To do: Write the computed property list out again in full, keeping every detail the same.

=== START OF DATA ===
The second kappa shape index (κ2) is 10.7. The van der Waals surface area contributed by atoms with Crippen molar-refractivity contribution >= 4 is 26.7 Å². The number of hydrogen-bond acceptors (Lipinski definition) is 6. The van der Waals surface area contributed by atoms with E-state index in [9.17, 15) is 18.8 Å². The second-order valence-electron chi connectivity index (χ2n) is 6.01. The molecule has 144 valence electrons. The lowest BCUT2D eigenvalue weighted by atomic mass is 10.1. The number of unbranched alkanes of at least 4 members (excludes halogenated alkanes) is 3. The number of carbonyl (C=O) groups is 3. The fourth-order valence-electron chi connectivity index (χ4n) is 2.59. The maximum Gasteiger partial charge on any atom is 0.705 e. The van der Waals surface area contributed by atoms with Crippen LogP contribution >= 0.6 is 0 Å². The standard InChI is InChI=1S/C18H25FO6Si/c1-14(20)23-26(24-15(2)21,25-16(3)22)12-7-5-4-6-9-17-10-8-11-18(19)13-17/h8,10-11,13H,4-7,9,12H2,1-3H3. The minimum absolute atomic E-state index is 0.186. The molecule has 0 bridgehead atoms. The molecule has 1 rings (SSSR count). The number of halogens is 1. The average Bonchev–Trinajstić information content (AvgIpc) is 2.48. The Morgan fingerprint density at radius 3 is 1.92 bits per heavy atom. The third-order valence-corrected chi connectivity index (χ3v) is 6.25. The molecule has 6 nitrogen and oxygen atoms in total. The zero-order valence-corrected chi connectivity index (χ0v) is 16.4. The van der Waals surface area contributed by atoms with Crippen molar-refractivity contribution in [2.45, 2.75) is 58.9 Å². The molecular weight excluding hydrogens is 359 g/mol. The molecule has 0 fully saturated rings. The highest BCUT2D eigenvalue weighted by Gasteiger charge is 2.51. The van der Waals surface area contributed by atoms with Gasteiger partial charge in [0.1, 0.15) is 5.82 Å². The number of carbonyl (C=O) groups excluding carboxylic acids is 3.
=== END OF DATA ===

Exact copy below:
The second kappa shape index (κ2) is 10.7. The van der Waals surface area contributed by atoms with Crippen molar-refractivity contribution >= 4 is 26.7 Å². The number of hydrogen-bond acceptors (Lipinski definition) is 6. The van der Waals surface area contributed by atoms with E-state index in [9.17, 15) is 18.8 Å². The second-order valence-electron chi connectivity index (χ2n) is 6.01. The molecule has 144 valence electrons. The lowest BCUT2D eigenvalue weighted by atomic mass is 10.1. The number of unbranched alkanes of at least 4 members (excludes halogenated alkanes) is 3. The number of carbonyl (C=O) groups is 3. The fourth-order valence-electron chi connectivity index (χ4n) is 2.59. The maximum Gasteiger partial charge on any atom is 0.705 e. The van der Waals surface area contributed by atoms with Crippen LogP contribution >= 0.6 is 0 Å². The standard InChI is InChI=1S/C18H25FO6Si/c1-14(20)23-26(24-15(2)21,25-16(3)22)12-7-5-4-6-9-17-10-8-11-18(19)13-17/h8,10-11,13H,4-7,9,12H2,1-3H3. The minimum absolute atomic E-state index is 0.186. The molecule has 0 bridgehead atoms. The molecule has 1 rings (SSSR count). The number of halogens is 1. The average Bonchev–Trinajstić information content (AvgIpc) is 2.48. The Morgan fingerprint density at radius 3 is 1.92 bits per heavy atom. The third-order valence-corrected chi connectivity index (χ3v) is 6.25. The molecule has 6 nitrogen and oxygen atoms in total. The zero-order valence-corrected chi connectivity index (χ0v) is 16.4. The van der Waals surface area contributed by atoms with Crippen molar-refractivity contribution in [2.45, 2.75) is 58.9 Å². The molecular weight excluding hydrogens is 359 g/mol. The molecule has 0 fully saturated rings. The highest BCUT2D eigenvalue weighted by Gasteiger charge is 2.51. The van der Waals surface area contributed by atoms with Gasteiger partial charge in [0.1, 0.15) is 5.82 Å². The number of carbonyl (C=O) groups excluding carboxylic acids is 3.